WASHINGTON (AP) _ A telecommunications specialist with the Drug Enforcement Administration is aiding authorities after pleading guilty to embezzlement in a scheme the Justice Department says netted him and a confederate nearly $500,000 worth of electronic equipment.

It was the second corruption case at the drug agency in a week. But agency officials said there was no connection between the electronics scam and the 74 counts filed March 13 against a former DEA budget analyst. David S. Bowman, 57, was charged with stealing $6 million from the agency in what was called the largest internal theft in Justice Department history.

In suburban Alexandria, Va., Michael D. Hendrix, 53, of Stafford, Va., pleaded guilty Thursday to one count of embezzlement as part of a plea bargain in which he agreed to cooperate in the continuing investigation of a confederate who was not identified by name.

Between August 1992 and August 1997, Hendrix conspired with an unnamed confederate to submit 37 DEA purchase orders to outside companies for television sets, videocassette recorders, videotapes, audio tapes, laser discs, laser disc players, audio equipment, speakers, computers and printers, government court documents said.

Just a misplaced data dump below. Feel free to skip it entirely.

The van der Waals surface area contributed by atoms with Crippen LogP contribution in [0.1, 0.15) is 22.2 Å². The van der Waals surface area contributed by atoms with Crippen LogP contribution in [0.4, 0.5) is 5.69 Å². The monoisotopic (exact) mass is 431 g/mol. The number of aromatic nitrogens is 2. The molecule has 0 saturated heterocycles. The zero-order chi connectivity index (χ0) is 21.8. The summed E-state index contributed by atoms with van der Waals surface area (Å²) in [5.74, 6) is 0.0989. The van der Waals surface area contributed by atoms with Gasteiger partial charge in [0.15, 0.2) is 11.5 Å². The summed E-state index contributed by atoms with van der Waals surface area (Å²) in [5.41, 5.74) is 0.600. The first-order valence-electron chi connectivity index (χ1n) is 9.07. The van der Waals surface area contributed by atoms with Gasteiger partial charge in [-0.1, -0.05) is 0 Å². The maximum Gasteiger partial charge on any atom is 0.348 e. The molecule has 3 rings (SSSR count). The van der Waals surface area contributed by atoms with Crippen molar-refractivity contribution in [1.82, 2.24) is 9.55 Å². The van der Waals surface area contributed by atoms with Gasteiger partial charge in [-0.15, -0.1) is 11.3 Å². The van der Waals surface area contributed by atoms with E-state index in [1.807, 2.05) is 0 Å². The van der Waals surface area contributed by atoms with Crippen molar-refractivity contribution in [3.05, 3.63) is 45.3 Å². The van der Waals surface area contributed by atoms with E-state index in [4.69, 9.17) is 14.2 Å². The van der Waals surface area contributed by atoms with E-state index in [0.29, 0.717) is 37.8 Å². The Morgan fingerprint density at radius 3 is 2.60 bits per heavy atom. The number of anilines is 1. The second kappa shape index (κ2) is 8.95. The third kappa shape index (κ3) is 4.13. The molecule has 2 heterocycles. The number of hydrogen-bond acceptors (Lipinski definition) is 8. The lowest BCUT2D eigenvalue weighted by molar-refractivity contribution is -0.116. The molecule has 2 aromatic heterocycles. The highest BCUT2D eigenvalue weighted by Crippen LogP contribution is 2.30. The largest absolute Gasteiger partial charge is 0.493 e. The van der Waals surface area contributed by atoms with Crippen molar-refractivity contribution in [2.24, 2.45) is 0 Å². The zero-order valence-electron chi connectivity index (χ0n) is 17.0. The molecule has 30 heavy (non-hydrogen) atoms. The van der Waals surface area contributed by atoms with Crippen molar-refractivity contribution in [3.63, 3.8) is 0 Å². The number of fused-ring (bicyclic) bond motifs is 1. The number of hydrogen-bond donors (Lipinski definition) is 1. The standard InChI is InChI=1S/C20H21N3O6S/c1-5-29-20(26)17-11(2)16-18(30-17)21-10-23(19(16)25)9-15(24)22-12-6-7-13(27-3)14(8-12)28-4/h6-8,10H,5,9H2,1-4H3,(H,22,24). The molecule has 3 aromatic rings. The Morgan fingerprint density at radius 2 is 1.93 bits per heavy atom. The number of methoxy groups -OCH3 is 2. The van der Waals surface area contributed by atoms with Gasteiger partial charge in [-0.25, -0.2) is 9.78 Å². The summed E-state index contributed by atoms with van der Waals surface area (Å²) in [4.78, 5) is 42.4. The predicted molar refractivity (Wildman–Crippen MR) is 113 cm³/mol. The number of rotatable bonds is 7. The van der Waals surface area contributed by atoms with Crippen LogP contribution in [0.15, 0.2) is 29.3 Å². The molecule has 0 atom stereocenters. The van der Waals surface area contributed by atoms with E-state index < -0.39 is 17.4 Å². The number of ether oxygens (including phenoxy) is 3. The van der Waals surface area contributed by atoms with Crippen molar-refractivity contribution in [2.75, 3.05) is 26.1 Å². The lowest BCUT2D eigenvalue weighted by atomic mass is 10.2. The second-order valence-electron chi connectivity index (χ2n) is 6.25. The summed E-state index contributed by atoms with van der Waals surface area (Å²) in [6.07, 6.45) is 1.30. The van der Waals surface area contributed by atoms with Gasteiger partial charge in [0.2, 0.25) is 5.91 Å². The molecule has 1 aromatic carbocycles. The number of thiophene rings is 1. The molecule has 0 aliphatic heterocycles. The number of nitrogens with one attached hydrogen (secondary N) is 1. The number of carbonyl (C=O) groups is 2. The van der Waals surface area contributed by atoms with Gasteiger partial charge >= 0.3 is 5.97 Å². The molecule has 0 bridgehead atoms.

Hendrix retained for his own use or sold to the general public equipment worth $194,000; his co-conspirator retained for his own use or sold equipment worth $300,000, the documents said.

Hendrix forfeited to the government $33,200 worth of electronic equipment seized from his house. Suspended with pay since December 1997, Hendrix resigned from DEA Thursday as part of the plea agreement. He had worked at DEA headquarters for the last seven years.

To give prosecutors time to evaluate Hendrix's cooperation, U.S. District Judge Leonie M. Brinkema set sentencing for May 29. The maximum penalty is five years in prison and a $250,000 fine.

DEA's acting chief inspector, William Simpkins, said his office and the FBI began the investigation in October.